As inspired by the comment from ChemMan, here are the relevant excerpts from HR2642 for science:
“National Science Foundation
research and related activities
For an additional amount for `Research and Related
Activities’, $22,500,000, of which $5,000,000 shall be available solely
for activities authorized by section 7002(b)(2)(A)(iv) of Public Law
education and human resources
For an additional amount for `Education and Human Resources’, $40,000,000: Provided,
That of the amount provided, $20,000,000 shall be available for
activities authorized by section 10 of the National Science Foundation
Authorization Act of 2002 (42 U.S.C. 1862n-1) and $20,000,000 shall be
available for activities authorized by section 10A of the National
Science Foundation Authorization Act of 2002 (42 U.S.C. 1862n-1a).
DEPARTMENT OF ENERGY
For an additional amount for `Science’, $62,500,000, to remain available until expended.
NASA also received $62.5M (a common number here!) for space exploration.
I can’t reconcile this sum – 2×62.5 + 40 + 22.5 = $187.5M – with the “$400M” number being bounced around in the press.
It was a long road, but the Congress has now approved the Iraq war spending bill. Both houses have now approved the final version of the spending bill, which presumably goes to the President for either a veto or a signature. News sources   report that the bill contains a total of $400 million for science programs, including $62.5 for the Department of Energy’s Office of Science.
If anyone can find the breakdown of the remaining $337.5 million, I’d be curious.
 U.S. Senate approves funding bill for Fermilab
 Fermilab gets funding boost from U.S. House
Recently, SLAC cleaned out its library and moved to new digs in a nearby building. I walked past the old space today while working with some colleagues in the same building. At first, I turned past the old library space and headed for the exit. The emptiness of the space caught my attention, and so I decided to turn and snap a photo. I know the library has just moved, but it feels like it’s just gone. My first cubicle at SLAC was just one floor down from the library; it used to be my respite from my boss, a quiet place to catch up on journals or periodicals, or just nap in the corner.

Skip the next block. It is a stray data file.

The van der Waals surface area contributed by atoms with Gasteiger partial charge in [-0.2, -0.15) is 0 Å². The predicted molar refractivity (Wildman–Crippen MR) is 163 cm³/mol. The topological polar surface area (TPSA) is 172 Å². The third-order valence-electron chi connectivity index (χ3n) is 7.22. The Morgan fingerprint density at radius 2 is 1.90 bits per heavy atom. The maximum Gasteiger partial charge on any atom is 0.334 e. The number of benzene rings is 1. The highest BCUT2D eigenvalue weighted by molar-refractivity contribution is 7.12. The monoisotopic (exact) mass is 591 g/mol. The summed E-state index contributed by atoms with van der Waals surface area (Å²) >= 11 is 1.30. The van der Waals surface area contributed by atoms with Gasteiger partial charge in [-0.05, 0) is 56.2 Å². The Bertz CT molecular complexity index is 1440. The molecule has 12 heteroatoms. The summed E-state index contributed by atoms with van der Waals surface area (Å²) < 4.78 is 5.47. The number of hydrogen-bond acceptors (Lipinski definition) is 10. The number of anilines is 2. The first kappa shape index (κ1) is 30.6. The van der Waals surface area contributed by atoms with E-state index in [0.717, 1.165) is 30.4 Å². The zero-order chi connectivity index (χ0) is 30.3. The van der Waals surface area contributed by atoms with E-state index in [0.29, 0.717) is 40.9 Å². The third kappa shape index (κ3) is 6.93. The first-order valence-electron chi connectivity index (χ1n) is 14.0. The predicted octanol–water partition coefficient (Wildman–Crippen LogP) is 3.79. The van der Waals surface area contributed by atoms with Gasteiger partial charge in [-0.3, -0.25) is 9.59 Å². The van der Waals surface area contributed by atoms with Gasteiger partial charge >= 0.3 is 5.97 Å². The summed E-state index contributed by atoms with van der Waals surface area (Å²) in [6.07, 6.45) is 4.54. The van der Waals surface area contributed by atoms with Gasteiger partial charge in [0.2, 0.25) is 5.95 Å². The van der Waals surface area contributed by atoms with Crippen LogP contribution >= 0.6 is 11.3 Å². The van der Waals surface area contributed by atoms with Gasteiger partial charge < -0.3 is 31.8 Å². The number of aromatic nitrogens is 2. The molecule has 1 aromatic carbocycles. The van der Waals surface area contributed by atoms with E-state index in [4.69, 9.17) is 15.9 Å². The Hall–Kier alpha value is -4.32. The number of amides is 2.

I have yet to check out the new space; I do know that this hallway will never be the same.
Firefox 3 is officially released today (get your copy at http://www.mozilla.com/en-US/firefox/). To top it, Mozilla is going for a Guinness record on the most downloads of a single piece of software in one day. You can pledge to participate in this and then download a copy; you have until about mid-day on Jan. 18 (Pacific Time).
I’ve been holding off using this. Ever since I upgraded to Ubuntu 8.04 (THE FIGHTING HERON!), I’ve held back. This was largely for the same reason that other people have done this: extensions. These little plugins for firefox, which make it powerful, also mean you have to be patient if you want your favorites to work with a new version of the browser. My “can’t live without them” favorites are Zotero (http://www.zotero.org/), which I use to organize and find scientific papers, and Scribefire (http://www.scribefire.com/), which is how I usually edit this blog. I refuse to use a Firefox that doesn’t have these.
So I held off. Until today, that is. Zotero and Scribefire are fully compatible with Firefox 3, and so here I am!
I’ll have to run it for a while before I can form an opinion about FF3. Tech experts claim the memory usage of the application is vastly improved, in size and speed, making the browser less of a hog and consequently much faster. We’ll see. But so long as I have my extensions, I’ll use FF3.